The reformists had taken the issue of baraat, the power of excommunication that the Syedna claimed for himself, to the courts several years ago, but the case was still pending. He noted that various political parties were hand-in-glove with the Syedna, owing to the vast economic clout that he wields and the votes he can deliver, because of which these parties are, he alleged, indifferent to demands for reform. He pointed out that the Syedna even had close links with Narendra Modi, despite the fact that Bohras, along with other Muslims, had suffered immensely in the anti-Muslim violence in Gujarat in 2002.

He also claimed that the Syedna routinely paid various Sunni Muslim institutions money so as to project himself as a pious Muslim as well as to buy their support and their silence on his un-Islamic practices and exploitative ways.

Likewise, he said, the mainstream media, which routinely sensationalises Muslim issues, had largely ignored the scandals that abound in the Bohra religious establishment. “The Syedna spends vast sums of money to place advertisements for himself in the newspapers, and I would not be surprised if the Syedna’s men pay some mediapersons hefty sums to keep off writing on the corruption of the Bohra

religious establishment or to praise the Syedna,” he added.

Zainab Bano, president of the Bohra Youth Association Udaipur, spoke of the origins of the reformist movement in Udaipur in the 1970s, recounting the torments they have had to suffer over the years as a result, including being beaten up by Burhanuddin’s men, forcibly divorced from their spouses, banned from Bohra mosques and denied access to graveyards.

She pointed out that the present Syedna had invented new titles for his sons and daughters, styling them as ‘princes’ (shehzada) and ‘princesses’ (shehzadi). He had, she added, appointed key members of his family as amils in towns with a sizable Bohra population, and many of them had amassed vast fortunes by levying a host of taxes on Bohras and through shady deals.

Saifuddin Insaf, 70, one of the pioneers of the Bohra reformist movement, and editor of the reformist journal Bohra Chronicle, traced the degeneration in the Bohra priesthood to the 47th dai, Abdul Qadir Najmuddin, great-grandfather of Syedna Burhanuddin, who had established hereditary rule.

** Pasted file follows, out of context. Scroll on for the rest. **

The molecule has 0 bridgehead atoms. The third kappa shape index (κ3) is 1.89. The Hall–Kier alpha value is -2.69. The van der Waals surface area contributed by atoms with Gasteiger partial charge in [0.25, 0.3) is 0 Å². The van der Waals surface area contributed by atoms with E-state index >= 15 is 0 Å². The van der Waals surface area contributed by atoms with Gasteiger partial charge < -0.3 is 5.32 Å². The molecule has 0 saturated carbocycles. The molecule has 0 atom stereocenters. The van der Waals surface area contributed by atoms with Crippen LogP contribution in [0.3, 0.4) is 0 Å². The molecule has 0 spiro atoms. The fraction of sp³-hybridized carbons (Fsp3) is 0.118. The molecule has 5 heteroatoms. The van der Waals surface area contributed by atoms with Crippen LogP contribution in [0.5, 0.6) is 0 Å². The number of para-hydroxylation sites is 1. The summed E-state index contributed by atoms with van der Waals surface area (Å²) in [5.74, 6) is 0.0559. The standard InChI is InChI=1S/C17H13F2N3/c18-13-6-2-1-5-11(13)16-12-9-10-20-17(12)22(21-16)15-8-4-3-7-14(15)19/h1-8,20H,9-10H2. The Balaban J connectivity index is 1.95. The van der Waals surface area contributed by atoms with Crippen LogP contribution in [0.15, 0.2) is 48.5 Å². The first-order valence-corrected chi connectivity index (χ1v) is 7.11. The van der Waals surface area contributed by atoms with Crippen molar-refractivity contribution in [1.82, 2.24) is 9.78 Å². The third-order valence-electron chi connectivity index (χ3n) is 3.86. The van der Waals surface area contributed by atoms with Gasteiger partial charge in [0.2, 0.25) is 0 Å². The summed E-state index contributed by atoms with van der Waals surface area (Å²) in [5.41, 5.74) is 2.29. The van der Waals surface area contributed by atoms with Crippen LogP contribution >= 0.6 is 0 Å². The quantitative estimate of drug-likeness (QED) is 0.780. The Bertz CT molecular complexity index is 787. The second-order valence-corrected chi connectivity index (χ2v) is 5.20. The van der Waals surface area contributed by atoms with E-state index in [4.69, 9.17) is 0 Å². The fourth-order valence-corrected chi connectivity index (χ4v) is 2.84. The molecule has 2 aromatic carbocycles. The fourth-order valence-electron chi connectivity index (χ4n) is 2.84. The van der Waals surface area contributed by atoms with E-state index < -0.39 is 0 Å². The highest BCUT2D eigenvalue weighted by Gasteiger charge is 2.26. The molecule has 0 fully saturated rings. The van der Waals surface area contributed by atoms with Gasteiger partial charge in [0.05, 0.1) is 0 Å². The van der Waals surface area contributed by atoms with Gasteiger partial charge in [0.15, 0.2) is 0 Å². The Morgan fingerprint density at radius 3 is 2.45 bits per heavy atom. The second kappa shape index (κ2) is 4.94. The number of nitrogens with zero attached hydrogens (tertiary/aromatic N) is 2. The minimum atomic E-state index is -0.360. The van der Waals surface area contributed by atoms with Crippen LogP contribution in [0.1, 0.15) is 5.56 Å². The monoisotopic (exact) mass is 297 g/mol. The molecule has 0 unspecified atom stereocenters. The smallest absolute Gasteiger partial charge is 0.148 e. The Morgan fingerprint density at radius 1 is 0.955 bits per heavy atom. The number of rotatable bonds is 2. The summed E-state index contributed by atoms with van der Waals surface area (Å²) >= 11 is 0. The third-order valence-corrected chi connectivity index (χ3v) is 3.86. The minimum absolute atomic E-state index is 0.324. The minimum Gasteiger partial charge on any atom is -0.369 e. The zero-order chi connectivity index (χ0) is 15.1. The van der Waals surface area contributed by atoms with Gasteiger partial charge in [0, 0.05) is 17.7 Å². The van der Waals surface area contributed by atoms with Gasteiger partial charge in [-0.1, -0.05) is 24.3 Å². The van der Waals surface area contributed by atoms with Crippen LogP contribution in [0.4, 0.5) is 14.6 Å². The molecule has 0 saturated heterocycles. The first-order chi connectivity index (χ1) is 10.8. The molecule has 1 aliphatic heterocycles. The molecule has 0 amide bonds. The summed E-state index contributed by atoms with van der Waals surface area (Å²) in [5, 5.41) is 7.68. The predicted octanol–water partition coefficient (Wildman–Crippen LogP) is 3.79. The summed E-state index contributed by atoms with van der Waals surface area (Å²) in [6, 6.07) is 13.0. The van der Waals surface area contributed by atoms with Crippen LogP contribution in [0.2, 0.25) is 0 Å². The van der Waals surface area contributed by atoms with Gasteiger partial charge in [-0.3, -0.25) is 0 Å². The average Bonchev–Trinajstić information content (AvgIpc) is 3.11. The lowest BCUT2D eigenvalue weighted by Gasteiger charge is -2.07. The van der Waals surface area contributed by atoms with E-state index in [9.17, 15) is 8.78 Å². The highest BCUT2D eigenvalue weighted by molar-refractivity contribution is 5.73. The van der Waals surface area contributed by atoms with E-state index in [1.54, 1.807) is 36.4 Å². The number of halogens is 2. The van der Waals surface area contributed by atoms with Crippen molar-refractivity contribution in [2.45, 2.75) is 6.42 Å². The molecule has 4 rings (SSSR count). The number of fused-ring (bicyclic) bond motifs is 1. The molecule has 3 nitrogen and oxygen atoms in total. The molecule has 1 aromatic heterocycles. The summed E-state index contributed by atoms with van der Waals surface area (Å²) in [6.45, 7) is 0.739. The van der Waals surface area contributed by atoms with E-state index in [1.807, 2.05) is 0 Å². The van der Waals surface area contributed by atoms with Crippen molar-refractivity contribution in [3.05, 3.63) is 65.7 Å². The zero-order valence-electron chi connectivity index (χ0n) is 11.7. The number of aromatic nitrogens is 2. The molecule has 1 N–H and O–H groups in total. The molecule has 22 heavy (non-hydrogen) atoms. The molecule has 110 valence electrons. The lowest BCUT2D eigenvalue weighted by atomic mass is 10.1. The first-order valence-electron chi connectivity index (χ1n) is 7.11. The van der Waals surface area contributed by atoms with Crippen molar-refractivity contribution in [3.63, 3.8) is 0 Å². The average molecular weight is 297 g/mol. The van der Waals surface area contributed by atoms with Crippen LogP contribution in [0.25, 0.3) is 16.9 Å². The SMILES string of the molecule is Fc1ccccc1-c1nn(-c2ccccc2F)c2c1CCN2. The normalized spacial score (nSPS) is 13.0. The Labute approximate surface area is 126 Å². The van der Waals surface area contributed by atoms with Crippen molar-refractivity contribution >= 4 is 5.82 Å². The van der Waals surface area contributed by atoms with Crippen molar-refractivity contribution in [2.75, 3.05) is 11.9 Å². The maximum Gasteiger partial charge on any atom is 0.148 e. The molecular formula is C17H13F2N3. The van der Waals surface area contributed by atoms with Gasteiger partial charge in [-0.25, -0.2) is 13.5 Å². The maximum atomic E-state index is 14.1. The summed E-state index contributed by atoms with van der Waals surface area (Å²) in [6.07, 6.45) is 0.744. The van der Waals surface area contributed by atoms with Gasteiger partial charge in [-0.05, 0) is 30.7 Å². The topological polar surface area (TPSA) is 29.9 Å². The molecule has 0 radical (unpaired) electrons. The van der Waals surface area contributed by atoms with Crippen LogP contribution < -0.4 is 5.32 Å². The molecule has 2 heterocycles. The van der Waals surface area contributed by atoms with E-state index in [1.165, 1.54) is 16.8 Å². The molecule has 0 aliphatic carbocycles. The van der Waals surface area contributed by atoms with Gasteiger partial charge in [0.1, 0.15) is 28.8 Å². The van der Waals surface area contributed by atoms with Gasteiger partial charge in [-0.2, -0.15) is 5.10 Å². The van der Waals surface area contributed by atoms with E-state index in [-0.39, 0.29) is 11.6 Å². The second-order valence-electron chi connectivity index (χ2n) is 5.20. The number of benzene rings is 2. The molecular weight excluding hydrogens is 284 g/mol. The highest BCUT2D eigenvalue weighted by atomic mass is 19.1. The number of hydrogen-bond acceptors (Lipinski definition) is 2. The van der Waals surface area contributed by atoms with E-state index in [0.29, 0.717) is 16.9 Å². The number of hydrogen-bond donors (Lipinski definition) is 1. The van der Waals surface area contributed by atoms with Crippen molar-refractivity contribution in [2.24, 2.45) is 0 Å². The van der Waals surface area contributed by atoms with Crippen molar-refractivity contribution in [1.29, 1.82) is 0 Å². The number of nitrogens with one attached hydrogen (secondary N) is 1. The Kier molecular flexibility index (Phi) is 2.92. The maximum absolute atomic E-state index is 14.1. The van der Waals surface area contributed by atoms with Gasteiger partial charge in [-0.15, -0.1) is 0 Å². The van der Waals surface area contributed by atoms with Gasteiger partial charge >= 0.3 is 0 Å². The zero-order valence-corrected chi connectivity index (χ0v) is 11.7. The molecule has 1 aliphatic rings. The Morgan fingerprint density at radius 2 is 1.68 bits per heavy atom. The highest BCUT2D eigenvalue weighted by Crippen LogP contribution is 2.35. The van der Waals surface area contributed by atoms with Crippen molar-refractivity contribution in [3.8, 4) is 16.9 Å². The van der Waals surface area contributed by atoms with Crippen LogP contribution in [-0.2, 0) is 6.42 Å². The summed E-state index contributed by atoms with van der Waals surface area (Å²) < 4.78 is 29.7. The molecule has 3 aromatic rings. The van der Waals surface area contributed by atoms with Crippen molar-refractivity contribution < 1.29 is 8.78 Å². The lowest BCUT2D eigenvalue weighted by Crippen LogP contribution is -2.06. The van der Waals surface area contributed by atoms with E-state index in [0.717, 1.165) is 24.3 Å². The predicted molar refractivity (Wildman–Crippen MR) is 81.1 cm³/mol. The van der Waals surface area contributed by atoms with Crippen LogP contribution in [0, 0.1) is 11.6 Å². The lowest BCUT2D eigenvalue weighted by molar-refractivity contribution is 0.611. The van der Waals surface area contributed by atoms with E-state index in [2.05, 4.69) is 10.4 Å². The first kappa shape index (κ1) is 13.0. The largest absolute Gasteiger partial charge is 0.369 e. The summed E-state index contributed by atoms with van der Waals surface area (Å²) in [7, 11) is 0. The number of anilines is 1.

In order to dispossess the Bohras of the numerous trusts that Bohra philanthropists had set up across the country, the present Syedna had gone so far as to claim to be their sole trustee. The reformists had challenged this claim in the courts years ago but, Insaf lamented, the verdict was still pending.

Insaf revealed that in order to impose total control on the Bohras, the Syedna insists that no Bohra can pray in a mosque or marry without his permission. “This is a complete violation of Islamic teachings. It is a tool to ensure complete slavery. If a Bohra marries without the Syedna’s permission, the marriage is considered illegal and the offspring of that union illegitimate,” he explained.

He spoke of how Tahir Saifuddin had invented a new rule demanding that every Bohra adolescent give an oath of allegiance (mithaq) to him, rather than, as in the past, to the Imam who is believed to be in seclusion. This new oath insisted on complete surrender to the Syedna’s will, and required that every Bohra declare himself to be the “slave of the Syedna” (abd-e syedna). The present Syedna, he said, continues with this mithaq, which he castigated as “wholly unIslamic”.

Next month, Burhanuddin turns 100 and lavish preparations are underway to celebrate his centenary. Conference participants revealed that instructions have been sent to every Bohra family to cough up a substantial amount of money to fund his birthday revelries. Speaker after speaker also spoke of battles behind the scenes between rival factions among Burhanuddin’s several brothers and sons to succeed him as head of the vast empire he controls once he dies since he has not as yet revealed his successor. When that happens, they do not rule out the community splintering into rival sects, which would only be in consonance with the Ismaili historical tradition.

Sikand is a sociologist and critic


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Posted on 22 February 2011